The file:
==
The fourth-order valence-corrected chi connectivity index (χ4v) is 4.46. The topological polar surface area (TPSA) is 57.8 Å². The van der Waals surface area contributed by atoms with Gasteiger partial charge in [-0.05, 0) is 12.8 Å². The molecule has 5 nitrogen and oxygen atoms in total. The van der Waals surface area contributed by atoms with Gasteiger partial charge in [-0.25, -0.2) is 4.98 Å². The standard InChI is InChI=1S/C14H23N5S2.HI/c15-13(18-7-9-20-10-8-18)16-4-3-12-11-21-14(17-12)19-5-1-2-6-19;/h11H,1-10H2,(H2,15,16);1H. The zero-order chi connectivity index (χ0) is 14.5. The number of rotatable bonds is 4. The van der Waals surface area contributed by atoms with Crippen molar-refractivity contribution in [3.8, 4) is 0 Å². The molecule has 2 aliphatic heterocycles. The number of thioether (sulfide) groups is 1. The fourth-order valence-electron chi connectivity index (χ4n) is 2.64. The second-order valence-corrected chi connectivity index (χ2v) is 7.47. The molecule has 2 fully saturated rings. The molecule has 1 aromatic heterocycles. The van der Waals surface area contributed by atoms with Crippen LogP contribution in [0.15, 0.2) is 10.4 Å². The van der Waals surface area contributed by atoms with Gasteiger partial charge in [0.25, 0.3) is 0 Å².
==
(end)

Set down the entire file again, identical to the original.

The fourth-order valence-corrected chi connectivity index (χ4v) is 4.46. The topological polar surface area (TPSA) is 57.8 Å². The van der Waals surface area contributed by atoms with Gasteiger partial charge in [-0.05, 0) is 12.8 Å². The molecule has 5 nitrogen and oxygen atoms in total. The van der Waals surface area contributed by atoms with Gasteiger partial charge in [-0.25, -0.2) is 4.98 Å². The standard InChI is InChI=1S/C14H23N5S2.HI/c15-13(18-7-9-20-10-8-18)16-4-3-12-11-21-14(17-12)19-5-1-2-6-19;/h11H,1-10H2,(H2,15,16);1H. The zero-order chi connectivity index (χ0) is 14.5. The number of rotatable bonds is 4. The van der Waals surface area contributed by atoms with Crippen molar-refractivity contribution in [3.8, 4) is 0 Å². The molecule has 2 aliphatic heterocycles. The number of thioether (sulfide) groups is 1. The fourth-order valence-electron chi connectivity index (χ4n) is 2.64. The second-order valence-corrected chi connectivity index (χ2v) is 7.47. The molecule has 2 fully saturated rings. The molecule has 1 aromatic heterocycles. The van der Waals surface area contributed by atoms with Crippen LogP contribution in [0.15, 0.2) is 10.4 Å². The van der Waals surface area contributed by atoms with Gasteiger partial charge in [0.25, 0.3) is 0 Å².